An employee is on temporary layoff when an employer cuts back or stops the employee’s work without ending his or her employment (e.g., laying someone off at times when there is not enough work to do). The mere fact that the employer does not specify a recall date when laying the employee off does not necessarily mean that the lay-off is not temporary. Note, however, that a lay-off, even if intended to be temporary, may result in constructive dismissal if it is not allowed by the employment contract.
In order for an employer’s actions to be considered a termination of employment for purposes of the ESA a “week of layoff” is a week in which the employee earned less than half of what he or she would ordinarily earn (or earns on average) in a week. A week of layoff does not include any week in which the employee did not work for one or more days because the employee was not able or available to work, was subject to disciplinary suspension, or was not provided with work because of a strike or lockout at his or her place of employment or elsewhere.
Employers are not required under the ESA provide employees with a written notice of a temporary layoff, nor do they have to provide a reason for the lay-off. They may, however, be required to do both under a collective agreement or an employment contract.
Under the ESA, a “temporary layoff” can last:
a. not more than 13 weeks of layoff in any period of 20 consecutive weeks; or
b. more than 13 weeks in any period of 20 consecutive weeks, but less than 35 weeks of layoff in any period of 52 consecutive weeks, where:
- the employee continues to receive substantial payments from the employer; or
- the employer continues to make payments for the benefit of the employee under a group or employee insurance plan (such as a medical or drug insurance plan) or a retirement or pension plan; or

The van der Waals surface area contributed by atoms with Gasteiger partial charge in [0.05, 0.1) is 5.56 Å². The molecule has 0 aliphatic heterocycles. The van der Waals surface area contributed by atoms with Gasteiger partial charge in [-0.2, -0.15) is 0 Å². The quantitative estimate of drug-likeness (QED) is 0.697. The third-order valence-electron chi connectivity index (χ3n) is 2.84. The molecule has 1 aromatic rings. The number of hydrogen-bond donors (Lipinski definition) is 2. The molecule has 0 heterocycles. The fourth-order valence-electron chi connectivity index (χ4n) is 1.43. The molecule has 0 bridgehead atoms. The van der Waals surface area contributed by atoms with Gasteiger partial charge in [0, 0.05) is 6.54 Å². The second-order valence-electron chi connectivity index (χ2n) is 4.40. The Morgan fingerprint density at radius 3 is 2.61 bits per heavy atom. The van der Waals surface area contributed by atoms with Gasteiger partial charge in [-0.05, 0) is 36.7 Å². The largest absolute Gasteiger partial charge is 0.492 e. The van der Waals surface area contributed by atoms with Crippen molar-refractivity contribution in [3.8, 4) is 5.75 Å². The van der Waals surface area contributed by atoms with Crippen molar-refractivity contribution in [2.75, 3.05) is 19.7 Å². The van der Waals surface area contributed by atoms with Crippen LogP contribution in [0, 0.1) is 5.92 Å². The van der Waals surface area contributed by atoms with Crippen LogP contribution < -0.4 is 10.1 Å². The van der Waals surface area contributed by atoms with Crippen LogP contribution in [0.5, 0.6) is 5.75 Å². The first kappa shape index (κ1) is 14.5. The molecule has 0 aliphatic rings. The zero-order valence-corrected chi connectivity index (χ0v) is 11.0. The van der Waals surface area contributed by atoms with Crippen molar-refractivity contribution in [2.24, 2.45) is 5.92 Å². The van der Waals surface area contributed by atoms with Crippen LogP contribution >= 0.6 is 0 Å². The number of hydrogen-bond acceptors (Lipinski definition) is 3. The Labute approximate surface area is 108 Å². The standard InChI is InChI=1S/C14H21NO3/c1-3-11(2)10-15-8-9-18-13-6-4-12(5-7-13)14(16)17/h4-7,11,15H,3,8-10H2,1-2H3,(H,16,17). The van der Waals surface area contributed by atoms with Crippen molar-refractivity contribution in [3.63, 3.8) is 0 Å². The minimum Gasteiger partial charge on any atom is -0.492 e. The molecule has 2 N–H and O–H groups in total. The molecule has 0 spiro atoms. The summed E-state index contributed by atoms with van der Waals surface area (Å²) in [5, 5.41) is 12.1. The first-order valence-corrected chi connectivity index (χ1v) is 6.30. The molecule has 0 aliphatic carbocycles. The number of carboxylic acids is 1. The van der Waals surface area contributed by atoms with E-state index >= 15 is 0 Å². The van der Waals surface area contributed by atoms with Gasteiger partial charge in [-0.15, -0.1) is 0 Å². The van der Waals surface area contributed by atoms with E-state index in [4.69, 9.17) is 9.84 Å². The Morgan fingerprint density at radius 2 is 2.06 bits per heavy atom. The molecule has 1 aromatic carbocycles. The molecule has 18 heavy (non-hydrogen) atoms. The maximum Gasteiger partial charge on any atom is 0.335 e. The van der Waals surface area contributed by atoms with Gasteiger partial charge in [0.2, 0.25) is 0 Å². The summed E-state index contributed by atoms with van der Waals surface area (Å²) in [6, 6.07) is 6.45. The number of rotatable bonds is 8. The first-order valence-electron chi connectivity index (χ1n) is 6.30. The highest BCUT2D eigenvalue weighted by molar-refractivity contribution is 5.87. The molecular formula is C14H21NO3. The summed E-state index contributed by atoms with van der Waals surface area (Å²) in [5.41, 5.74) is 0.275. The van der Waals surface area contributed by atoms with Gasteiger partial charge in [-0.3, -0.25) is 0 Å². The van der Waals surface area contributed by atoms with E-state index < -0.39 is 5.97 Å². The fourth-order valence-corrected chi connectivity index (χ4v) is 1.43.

- the employee receives supplementary unemployment benefits; or
- the employee would be entitled to receive supplementary unemployment benefits but is not receiving them because he or she is employed elsewhere; or
- the employer recalls the employee to work within the time frame approved by the Ministry of Labour Director of Employment Standards; or
- the employer recalls the employee within the time frame set out in an agreement with an employee who is not represented by a trade union; or
c. a layoff longer than a layoff described in “b” where the employer recalls an employee who is represented by a trade union within the time set out in an agreement between the union and the employer.
If an employee is laid off for a period longer than a temporary layoff as set out above, the employer is considered to have terminated the employee’s employment. Generally, the employee will then be entitled to termination pay.
Qualifying for Termination Notice or Pay in Lieu of Notice
The concept of “at will” employment does not exist in Ontario. Therefore, any “at will” employment clause in an employment contract will be void, and absent cause for dismissal (which is generally a very high threshold to meet), an employer is obliged to provide an employee with reasonable advance notice of termination of employment or a payment in lieu of advance notice.
Certain employees are not entitled to notice of termination or termination pay under the ESA. Examples include construction employees, employees on a temporary layoff, employees who refuse an offer of reasonable alternative employment and employees who have been employed less than three months. There are a number of other exemptions to the termination of employment provisions of the ESA.